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Wade escapes fine after argument with umpire in win over England

He was given a reprimand and a demerit point after an argument over a dead ball not being called

Matthew Wade argues with umpire Nitin Menon, Australia vs England, T20 World Cup 2024, Bridgetown, June 8, 2024

Matthew Wade had an argument with umpire Nitin Menon  •  Getty Images

Matthew Wade has escaped a fine from the ICC following a heated on-field argument with umpire Nitin Menon during Australia's 36-run win over England in Barbados in the T20 World Cup 2024, though he has been handed an "official reprimand" and one demerit point.
Facing Adil Rashid in the 18th over of Australia's innings, Wade backed away to the leg side as the bowler was in his action, and dead-batted the ball back down the pitch. The ICC said in a press release: "[Wade] expected it to be called a 'dead ball' by the umpire. When it wasn't, Wade then argued with the umpires over the decision."
Wade exchanged words with Jos Buttler, England's wicketkeeper, and continued to argue with Menon after taking a single off the following delivery. He accepted a Level 1 breach of the ICC's code of conduct but avoided the maximum penalty of a 50% match fee fine, instead having a demerit point added to his record for the next two years.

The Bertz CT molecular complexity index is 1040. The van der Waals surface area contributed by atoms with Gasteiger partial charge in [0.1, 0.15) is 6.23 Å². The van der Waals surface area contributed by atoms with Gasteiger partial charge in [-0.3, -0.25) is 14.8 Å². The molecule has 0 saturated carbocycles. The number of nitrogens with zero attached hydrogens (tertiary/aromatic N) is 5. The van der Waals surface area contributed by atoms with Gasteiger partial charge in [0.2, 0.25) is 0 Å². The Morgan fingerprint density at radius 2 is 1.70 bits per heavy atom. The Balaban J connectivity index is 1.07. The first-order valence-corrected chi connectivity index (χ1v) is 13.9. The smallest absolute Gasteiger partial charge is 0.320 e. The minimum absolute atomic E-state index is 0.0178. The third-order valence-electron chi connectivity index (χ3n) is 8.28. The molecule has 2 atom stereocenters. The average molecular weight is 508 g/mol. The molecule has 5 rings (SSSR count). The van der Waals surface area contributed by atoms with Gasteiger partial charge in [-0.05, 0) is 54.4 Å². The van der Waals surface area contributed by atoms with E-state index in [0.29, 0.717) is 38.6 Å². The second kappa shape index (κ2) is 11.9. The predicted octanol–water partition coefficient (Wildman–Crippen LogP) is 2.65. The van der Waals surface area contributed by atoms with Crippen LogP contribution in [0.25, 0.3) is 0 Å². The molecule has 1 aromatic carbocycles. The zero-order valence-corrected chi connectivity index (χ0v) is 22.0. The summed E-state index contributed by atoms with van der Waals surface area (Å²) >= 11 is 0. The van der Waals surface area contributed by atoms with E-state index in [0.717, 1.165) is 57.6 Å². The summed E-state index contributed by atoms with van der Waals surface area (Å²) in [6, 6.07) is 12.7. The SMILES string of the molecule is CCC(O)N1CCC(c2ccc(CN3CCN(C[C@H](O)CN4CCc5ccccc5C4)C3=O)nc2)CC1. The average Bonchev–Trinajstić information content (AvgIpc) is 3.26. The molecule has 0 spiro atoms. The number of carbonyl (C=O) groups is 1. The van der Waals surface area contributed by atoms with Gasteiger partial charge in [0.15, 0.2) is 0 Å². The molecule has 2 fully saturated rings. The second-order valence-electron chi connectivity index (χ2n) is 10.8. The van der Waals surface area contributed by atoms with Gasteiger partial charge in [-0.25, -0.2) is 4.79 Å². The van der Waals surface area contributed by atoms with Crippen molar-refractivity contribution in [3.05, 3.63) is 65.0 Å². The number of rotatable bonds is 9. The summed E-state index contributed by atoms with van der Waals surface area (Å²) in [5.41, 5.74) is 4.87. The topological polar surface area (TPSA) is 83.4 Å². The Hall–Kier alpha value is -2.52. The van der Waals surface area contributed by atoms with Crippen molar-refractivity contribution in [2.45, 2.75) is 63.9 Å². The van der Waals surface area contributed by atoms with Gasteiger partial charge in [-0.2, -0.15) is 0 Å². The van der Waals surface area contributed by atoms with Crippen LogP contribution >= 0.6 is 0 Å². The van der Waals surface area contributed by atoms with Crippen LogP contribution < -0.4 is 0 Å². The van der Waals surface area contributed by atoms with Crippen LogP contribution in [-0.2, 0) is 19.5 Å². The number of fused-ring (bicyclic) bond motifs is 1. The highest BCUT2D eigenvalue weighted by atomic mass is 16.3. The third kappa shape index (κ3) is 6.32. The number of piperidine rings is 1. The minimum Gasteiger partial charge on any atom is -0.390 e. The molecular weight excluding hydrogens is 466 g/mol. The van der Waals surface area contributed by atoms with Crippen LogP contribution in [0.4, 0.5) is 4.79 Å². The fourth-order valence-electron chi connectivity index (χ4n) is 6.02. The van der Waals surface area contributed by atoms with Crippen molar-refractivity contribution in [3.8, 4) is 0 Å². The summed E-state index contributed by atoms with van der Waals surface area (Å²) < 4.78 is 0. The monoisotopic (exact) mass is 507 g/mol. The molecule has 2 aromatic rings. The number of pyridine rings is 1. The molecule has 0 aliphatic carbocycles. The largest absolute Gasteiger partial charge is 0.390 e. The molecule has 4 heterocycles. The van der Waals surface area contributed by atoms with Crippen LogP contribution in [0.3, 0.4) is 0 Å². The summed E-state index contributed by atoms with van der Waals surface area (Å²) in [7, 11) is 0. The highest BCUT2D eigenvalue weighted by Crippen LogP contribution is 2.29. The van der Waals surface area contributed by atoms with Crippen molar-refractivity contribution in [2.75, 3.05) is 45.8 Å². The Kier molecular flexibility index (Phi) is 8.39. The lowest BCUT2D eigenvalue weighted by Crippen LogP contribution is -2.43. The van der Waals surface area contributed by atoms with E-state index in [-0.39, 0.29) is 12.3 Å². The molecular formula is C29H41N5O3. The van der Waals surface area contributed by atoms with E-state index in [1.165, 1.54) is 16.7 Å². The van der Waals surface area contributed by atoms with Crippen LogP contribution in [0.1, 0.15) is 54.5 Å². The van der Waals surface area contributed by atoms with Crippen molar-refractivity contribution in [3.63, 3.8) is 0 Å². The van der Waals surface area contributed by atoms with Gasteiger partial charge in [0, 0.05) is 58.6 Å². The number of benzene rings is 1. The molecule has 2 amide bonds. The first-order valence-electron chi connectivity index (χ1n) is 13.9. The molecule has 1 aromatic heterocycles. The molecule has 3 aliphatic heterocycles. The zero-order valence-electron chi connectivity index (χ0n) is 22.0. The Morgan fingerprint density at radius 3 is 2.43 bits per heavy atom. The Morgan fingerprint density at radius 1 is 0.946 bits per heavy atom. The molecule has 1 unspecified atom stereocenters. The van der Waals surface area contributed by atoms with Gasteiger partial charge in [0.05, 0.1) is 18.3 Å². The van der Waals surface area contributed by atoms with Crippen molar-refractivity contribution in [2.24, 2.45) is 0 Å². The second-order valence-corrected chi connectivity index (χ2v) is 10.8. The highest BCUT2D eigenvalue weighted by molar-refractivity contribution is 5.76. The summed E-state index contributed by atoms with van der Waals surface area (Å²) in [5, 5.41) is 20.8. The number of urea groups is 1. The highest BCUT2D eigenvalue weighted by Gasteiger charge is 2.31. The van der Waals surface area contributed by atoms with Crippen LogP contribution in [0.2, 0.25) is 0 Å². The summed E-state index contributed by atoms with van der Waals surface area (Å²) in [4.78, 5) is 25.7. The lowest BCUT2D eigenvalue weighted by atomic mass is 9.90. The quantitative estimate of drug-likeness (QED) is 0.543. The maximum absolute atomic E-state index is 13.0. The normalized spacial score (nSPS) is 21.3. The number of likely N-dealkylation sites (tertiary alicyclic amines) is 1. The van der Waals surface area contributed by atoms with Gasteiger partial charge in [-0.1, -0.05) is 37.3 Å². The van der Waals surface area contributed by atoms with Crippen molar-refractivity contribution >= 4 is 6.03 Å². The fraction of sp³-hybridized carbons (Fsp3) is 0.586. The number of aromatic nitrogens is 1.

Buttler suggested he could have intervened, but said that Wade had backed away "very late". He said: "[I'm not sure] whether I should have said, 'I don't know if he pulled away and let's just carry on'. But the umpire seemed to be like, 'well, because he played it, it's a dot ball'... he seemed ready, and then pulled out very late."
Adam Zampa, who took 2 for 28 in Australia's win, said that Wade had been fired up by the incident. "Wadey is a fiery guy, super competitive, and something ticked him over a little bit. That's what we love about Wadey… having him behind the stumps, so competitive, you can hear his voice and that makes a huge difference.
"If you've got a wicketkeeper who's quiet, whose body language is the opposite to someone like Wadey, you can feel that as well. I love playing with Wadey. He's so competitive… He backed away and he played that shot, and I think he felt like it was basically the same as letting it hit him in the leg, kind of a dead ball. But yeah, it doesn't take much to fire Wadey up."
Zampa was also critical of England's body language in the field, suggesting that they let their frustrations get the better of them - particularly when bowling to Travis Head and David Warner. "They were under the pump and it showed," he said. "It's so hard to bowl to those two in the powerplay.
"If your bowlers aren't summing up the conditions quickly, I guess it can be frustrating, and Heady and Davey took advantage of it. We try not to be like that. We speak about it a bit. Our leadership isn't like that. They are very calm, and I think that helps us as bowlers as well."